DELMAR — Brockley Drive residents have repeatedly approached the Bethlehem Town Board, clamoring for measures against what they said is excessive traffic and speeding along their long, meandering neighborhood street.
Residents as recently as Wednesday night’s board meeting asked the town board members for suggestions on how it would restore their neighborhood from the thorofare that it has developed into over the years.
No Parking signs are abundant along the roadway. The road runs perpendicular to Delaware Avenue with which it intersects in front of the Bethlehem Central High School, and is bookended on the opposite end by Orchard Street. Residents had successfully campaigned for the signs in the late 1980s to combat student drivers from congesting the neighborhood.
Now the issue has more to do with traffic passing through.
Bobby Moore returned before the board on July 13, repeating issues of damage to front lawns from speeding motorists. She said she worries about the danger it causes to children and the elderly who walk along the street.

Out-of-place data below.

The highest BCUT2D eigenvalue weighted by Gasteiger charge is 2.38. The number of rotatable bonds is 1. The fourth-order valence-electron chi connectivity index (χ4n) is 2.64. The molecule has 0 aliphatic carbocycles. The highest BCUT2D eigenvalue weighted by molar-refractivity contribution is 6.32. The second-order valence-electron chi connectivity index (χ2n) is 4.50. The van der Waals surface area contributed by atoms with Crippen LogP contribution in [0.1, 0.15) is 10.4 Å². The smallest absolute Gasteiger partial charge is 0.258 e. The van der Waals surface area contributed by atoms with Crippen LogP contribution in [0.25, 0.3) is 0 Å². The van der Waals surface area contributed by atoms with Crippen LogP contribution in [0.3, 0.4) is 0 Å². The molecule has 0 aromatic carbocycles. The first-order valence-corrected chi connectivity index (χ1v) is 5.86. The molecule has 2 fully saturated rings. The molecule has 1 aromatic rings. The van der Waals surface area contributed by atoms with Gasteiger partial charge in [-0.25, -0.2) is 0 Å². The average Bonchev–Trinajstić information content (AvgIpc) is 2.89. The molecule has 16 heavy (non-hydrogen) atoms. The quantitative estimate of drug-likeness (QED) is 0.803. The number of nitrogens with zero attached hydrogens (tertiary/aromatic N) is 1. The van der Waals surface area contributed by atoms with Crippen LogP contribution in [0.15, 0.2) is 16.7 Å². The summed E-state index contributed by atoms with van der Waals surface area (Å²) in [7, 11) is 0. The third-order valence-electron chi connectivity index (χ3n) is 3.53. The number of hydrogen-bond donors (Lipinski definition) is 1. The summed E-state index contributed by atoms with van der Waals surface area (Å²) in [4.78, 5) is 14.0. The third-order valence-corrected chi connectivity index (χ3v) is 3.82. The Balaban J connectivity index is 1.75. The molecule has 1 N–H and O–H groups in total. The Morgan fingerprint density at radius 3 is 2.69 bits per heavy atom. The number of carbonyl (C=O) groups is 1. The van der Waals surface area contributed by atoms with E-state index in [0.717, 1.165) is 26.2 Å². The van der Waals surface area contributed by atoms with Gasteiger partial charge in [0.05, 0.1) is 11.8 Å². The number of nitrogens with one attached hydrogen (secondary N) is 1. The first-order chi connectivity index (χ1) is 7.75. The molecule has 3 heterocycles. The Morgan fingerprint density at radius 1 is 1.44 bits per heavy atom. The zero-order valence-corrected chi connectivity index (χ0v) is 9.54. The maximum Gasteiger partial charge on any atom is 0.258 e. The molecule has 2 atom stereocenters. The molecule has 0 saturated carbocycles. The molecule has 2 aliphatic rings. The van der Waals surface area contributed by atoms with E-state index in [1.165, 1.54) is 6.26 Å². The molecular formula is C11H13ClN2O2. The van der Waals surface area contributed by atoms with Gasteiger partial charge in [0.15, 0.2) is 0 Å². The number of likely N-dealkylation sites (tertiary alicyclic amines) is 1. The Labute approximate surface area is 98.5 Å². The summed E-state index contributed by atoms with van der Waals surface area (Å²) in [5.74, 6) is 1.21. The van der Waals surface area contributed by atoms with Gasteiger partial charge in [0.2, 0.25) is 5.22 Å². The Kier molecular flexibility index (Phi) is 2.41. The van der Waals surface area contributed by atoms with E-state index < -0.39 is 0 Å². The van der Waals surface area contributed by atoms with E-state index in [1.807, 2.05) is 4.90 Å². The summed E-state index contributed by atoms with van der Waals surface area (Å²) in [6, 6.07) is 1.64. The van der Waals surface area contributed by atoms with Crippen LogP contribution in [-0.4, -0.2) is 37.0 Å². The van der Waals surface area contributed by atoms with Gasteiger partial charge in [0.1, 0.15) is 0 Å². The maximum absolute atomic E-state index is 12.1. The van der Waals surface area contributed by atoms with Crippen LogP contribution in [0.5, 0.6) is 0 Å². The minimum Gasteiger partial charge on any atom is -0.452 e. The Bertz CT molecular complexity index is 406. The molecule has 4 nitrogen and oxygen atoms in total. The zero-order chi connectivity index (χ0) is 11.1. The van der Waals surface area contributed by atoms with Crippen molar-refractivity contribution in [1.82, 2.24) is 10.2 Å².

“I’m 75 years old. I’ve lived here my entire life and I’ve never seen speeding on the streets in Delmar so bad,” Moore said. “Something has to be done.”
The Bethlehem Police Department conducted two separate traffic studies along the roadway, the second of which concluded that Wednesday night.
Nearly 6,000 motorists drove north along the road across a nine-day span between Tuesday, July 5 and Wednesday, July 13. Of the 5,786 recorded motorists, the average speed was 21.59 mph. The 85th percentile speed, the speed at or below which 85 percent of the motorists drive, was 28.14 mph.
Brockley Drive has a speed limit of 30 mph.
The police department’s first study, however, showed higher speeds during finals week at the high school, from Thursday, June 9 to Thursday, June 16. The covert counter recorded 8,637 total vehicles traveling in either direction. Those motorists traveled an average 29.42 mph, still below the town speed limit. The 85th percentile average was 34 mph.
The daily average number of motorists traveling through the neighborhood based on the June survey was 1,079.
Another resident’s observations coincided with the police department’s surveys, saying the issue is exacerbated during the school year.
“It’s while school is opening, especially the high school,” said Jeffrey Solo. “It’s when school let’s out. It’s at rush hour. So often cars do a rolling stop, or they don’t ever stop. I’m sure it happens all over town, but this particular intersection [Brockley Drive and Orchard Street], with the volume of traffic, is an issue.”